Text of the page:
The European Centre for the Validation of Alternative Methods (ECVAM) has restructured its services by directly targeting the animal tests that need to be replaced. In view of the short time-lines for making available and implementing validated methods, ECVAM is offering to steer the process by bringing together the inputs of stakeholders and encouraging the early involvement of regulators. In essence, steering groups formed by ECVAM senior staff, and complemented with external experts, will carry out the project management and will coordinate the various inputs.
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Integrated Decision-tree Testing Strategies for Acute Systemic Toxicity and Toxicokinetics with Respect to the Requirements of the EU REACH Legislation

Robert Combes, Christina Grindon, Mark T.D. Cronin, David W. Roberts and John F. Garrod

Liverpool John Moores University and FRAME conducted a joint research project, sponsored by Defra, on the status of alternatives to animal testing with regard to the European Union REACH (Registration, Evaluation and Authorisation of Chemicals) system for the safety testing and risk assessment of chemicals. The project covered all the main toxicity endpoints associated with REACH. This paper focuses on the use of alternative (non-animal) methods (both in vitro and in silico) for acute systemic toxicity and toxicokinetic testing. The paper reviews in vitro tests based on basal cytotoxicity and target organ toxicity, along with QSAR models and expert systems available for this endpoint. The use of PBPK modelling for the prediction of ADME properties is also discussed. These tests are then incorporated into a decision- tree style, integrated testing strategy, which also includes the use of refined in vivo acute toxicity tests, as a last resort. The implementation of the strategy is intended to minimise the use of animals in the testing of acute systemic toxicity and toxicokinetics, whilst satisfying the scientific and logistical demands of the EU REACH legislation.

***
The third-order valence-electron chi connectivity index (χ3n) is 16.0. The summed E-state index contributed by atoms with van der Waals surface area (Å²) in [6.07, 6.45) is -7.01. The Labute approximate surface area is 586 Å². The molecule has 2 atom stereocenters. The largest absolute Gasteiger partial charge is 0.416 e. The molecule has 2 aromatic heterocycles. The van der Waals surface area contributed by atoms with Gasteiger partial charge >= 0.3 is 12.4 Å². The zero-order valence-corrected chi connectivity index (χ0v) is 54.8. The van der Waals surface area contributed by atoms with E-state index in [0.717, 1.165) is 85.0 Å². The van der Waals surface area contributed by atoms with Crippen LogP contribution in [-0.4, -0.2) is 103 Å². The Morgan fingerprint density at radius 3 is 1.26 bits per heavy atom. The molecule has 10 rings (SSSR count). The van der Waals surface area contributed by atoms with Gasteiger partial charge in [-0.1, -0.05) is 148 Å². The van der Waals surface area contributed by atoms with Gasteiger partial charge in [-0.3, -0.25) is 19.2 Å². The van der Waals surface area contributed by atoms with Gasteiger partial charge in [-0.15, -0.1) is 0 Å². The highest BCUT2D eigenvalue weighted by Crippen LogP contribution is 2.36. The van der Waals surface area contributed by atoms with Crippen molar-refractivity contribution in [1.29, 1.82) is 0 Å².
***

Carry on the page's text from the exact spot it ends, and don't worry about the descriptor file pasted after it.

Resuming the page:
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Integrated Decision-tree Testing Strategies for Acute Systemic Toxicity and Toxicokinetics with Respect to the Requirements of the EU REACH Legislation

Robert Combes, Christina Grindon, Mark T.D. Cronin, David W. Roberts and John F. Garrod

Liverpool John Moores University and FRAME conducted a joint research project, sponsored by Defra, on the status of alternatives to animal testing with regard to the European Union REACH (Registration, Evaluation and Authorisation of Chemicals) system for the safety testing and risk assessment of chemicals. The project covered all the main toxicity endpoints associated with REACH. This paper focuses on the use of alternative (non-animal) methods (both in vitro and in silico) for acute systemic toxicity and toxicokinetic testing. The paper reviews in vitro tests based on basal cytotoxicity and target organ toxicity, along with QSAR models and expert systems available for this endpoint. The use of PBPK modelling for the prediction of ADME properties is also discussed. These tests are then incorporated into a decision- tree style, integrated testing strategy, which also includes the use of refined in vivo acute toxicity tests, as a last resort. The implementation of the strategy is intended to minimise the use of animals in the testing of acute systemic toxicity and toxicokinetics, whilst satisfying the scientific and logistical demands of the EU REACH legislation.